April 20 2018
Senior living means making a lot of changes in your life. It’s not just retirement and finding that you have more time on your hands that can be the biggest adjustment. As time passes, you may find that the things you once took for granted in your youth, like running at top speed, or easily moving furniture from one location in a home to another are no longer the easy activities they once were. The physical limitations that come with senior living may often require the most getting used to. And yet, at the same time, transitioning into a senior living lifestyle doesn’t mean that you shouldn’t be a physically active adult. In fact, in some ways, it’s more important than ever before that you maintain a physically active lifestyle.
Stimulation, Not Exhaustion
The biggest change that most people will have to make when it comes to embracing physical fitness in the senior years is a change in the definition of what physical fitness and exercise means. During the younger years, getting a workout usually involved pushing yourself to the limits of physical performance, running yourself ragged, lifting weights, or engaging in other exercise routines that brought your body and your stamina to the physical breaking point of your lungs and muscles.
Of course, in your retirement years, this type of strenuous, physically demanding exercise is strongly discouraged. It no longer has the same benefits, and may even be harmful if you try to push yourself as far as you can physically tolerate. At the same time, however, ignoring your body and not exercising can leave you in a vulnerable state in terms of physical health. So what do you do?
There are still obvious health benefits to exercise, as long as you adjust them to the needs of a senior. Getting aerobic exercise or building up physical strength can still impart tangible, long term healthiness for you and your life, but it must be properly measured according to your age.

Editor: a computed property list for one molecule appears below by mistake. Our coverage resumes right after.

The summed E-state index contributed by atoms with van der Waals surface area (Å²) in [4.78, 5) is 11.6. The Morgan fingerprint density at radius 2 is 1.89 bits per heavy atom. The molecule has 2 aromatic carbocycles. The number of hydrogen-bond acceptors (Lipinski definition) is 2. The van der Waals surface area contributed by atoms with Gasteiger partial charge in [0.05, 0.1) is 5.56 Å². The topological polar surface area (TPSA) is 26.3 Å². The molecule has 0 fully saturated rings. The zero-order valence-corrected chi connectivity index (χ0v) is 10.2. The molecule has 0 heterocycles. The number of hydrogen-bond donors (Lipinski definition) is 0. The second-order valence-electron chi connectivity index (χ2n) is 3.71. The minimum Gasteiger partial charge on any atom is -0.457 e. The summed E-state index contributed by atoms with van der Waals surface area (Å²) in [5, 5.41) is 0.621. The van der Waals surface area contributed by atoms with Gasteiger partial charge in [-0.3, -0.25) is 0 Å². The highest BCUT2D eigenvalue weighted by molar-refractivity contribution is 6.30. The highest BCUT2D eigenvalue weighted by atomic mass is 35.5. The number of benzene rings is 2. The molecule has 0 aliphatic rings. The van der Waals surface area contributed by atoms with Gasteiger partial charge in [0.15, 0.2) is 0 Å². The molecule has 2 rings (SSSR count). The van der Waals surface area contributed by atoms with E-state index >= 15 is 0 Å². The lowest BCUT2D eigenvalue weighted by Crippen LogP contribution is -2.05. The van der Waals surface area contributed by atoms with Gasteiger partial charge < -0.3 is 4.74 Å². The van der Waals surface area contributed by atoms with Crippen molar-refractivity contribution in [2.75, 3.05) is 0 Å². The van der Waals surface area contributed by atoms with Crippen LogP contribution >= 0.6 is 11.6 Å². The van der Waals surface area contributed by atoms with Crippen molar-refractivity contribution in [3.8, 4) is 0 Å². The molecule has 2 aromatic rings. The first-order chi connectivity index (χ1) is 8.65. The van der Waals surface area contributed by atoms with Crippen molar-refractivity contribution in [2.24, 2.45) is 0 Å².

Stretching exercises, when properly conducted, are a great way to loosen seniors up for more intense exercise. Strength exercises, on the other hand, can help reduce arthritis, osteoporosis, and even lower back pain. Meanwhile, low impact aerobic exercises can increase stamina, and help control weight, while balance exercises can play a critical role in seniors to avoid falls that can be potentially crippling.
Now that you’ve got more time, you can afford to exercise to a regular regimen, and perform these exercises the right way for your specific, physical and medical needs. And by performing these exercises, you help yourself to enjoy fruitful and more active retirement years. You may find that in some ways, you’re in even better health now than you were when you were younger, and had less time to take care of yourself!
However, it’s always important for an active adult to undertake these exercises with proper medical consultation. It bears repeating; you’re not young anymore. Make sure that the exercise regimens you’re interested in are in line with what is medically safe for you in your current physical condition. You can always find a way to integrate it with the activities we provide as part of the senior lifestyle.